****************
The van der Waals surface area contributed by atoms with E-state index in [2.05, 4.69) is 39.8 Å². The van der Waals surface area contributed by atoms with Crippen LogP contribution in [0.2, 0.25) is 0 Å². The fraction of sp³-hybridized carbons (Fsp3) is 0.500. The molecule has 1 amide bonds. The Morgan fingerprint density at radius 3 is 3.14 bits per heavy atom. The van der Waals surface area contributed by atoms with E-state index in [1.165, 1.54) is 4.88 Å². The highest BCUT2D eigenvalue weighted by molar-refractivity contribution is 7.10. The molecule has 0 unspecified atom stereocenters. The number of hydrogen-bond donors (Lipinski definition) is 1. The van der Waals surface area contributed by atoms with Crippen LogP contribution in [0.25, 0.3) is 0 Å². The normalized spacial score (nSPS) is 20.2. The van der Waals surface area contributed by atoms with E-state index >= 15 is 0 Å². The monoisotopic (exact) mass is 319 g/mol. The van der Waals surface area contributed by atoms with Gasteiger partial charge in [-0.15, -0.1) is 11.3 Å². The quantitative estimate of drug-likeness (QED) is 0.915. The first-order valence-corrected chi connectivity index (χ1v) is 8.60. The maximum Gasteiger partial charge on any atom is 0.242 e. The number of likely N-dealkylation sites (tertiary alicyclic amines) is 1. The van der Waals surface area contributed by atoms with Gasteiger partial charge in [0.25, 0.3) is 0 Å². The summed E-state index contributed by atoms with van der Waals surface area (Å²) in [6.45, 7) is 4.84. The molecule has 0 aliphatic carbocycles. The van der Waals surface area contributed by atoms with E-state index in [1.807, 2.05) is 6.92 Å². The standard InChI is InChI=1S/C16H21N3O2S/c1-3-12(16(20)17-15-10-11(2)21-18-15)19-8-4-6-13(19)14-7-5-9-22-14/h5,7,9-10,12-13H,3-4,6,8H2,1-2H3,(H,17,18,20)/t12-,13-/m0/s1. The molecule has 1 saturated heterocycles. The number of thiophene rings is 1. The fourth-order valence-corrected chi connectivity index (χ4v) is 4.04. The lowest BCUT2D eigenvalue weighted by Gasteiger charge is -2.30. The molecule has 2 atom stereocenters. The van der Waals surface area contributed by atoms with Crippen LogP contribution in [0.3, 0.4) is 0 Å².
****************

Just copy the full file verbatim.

The van der Waals surface area contributed by atoms with E-state index in [2.05, 4.69) is 39.8 Å². The van der Waals surface area contributed by atoms with Crippen LogP contribution in [0.2, 0.25) is 0 Å². The fraction of sp³-hybridized carbons (Fsp3) is 0.500. The molecule has 1 amide bonds. The Morgan fingerprint density at radius 3 is 3.14 bits per heavy atom. The van der Waals surface area contributed by atoms with E-state index in [1.165, 1.54) is 4.88 Å². The highest BCUT2D eigenvalue weighted by molar-refractivity contribution is 7.10. The molecule has 0 unspecified atom stereocenters. The number of hydrogen-bond donors (Lipinski definition) is 1. The van der Waals surface area contributed by atoms with Crippen LogP contribution in [0.25, 0.3) is 0 Å². The normalized spacial score (nSPS) is 20.2. The van der Waals surface area contributed by atoms with E-state index >= 15 is 0 Å². The monoisotopic (exact) mass is 319 g/mol. The van der Waals surface area contributed by atoms with Gasteiger partial charge in [-0.15, -0.1) is 11.3 Å². The quantitative estimate of drug-likeness (QED) is 0.915. The first-order valence-corrected chi connectivity index (χ1v) is 8.60. The maximum Gasteiger partial charge on any atom is 0.242 e. The number of likely N-dealkylation sites (tertiary alicyclic amines) is 1. The van der Waals surface area contributed by atoms with Gasteiger partial charge in [0.25, 0.3) is 0 Å². The summed E-state index contributed by atoms with van der Waals surface area (Å²) in [6.45, 7) is 4.84. The molecule has 0 aliphatic carbocycles. The van der Waals surface area contributed by atoms with E-state index in [1.807, 2.05) is 6.92 Å². The standard InChI is InChI=1S/C16H21N3O2S/c1-3-12(16(20)17-15-10-11(2)21-18-15)19-8-4-6-13(19)14-7-5-9-22-14/h5,7,9-10,12-13H,3-4,6,8H2,1-2H3,(H,17,18,20)/t12-,13-/m0/s1. The molecule has 1 saturated heterocycles. The number of thiophene rings is 1. The fourth-order valence-corrected chi connectivity index (χ4v) is 4.04. The lowest BCUT2D eigenvalue weighted by Gasteiger charge is -2.30. The molecule has 2 atom stereocenters. The van der Waals surface area contributed by atoms with Crippen LogP contribution in [0.3, 0.4) is 0 Å².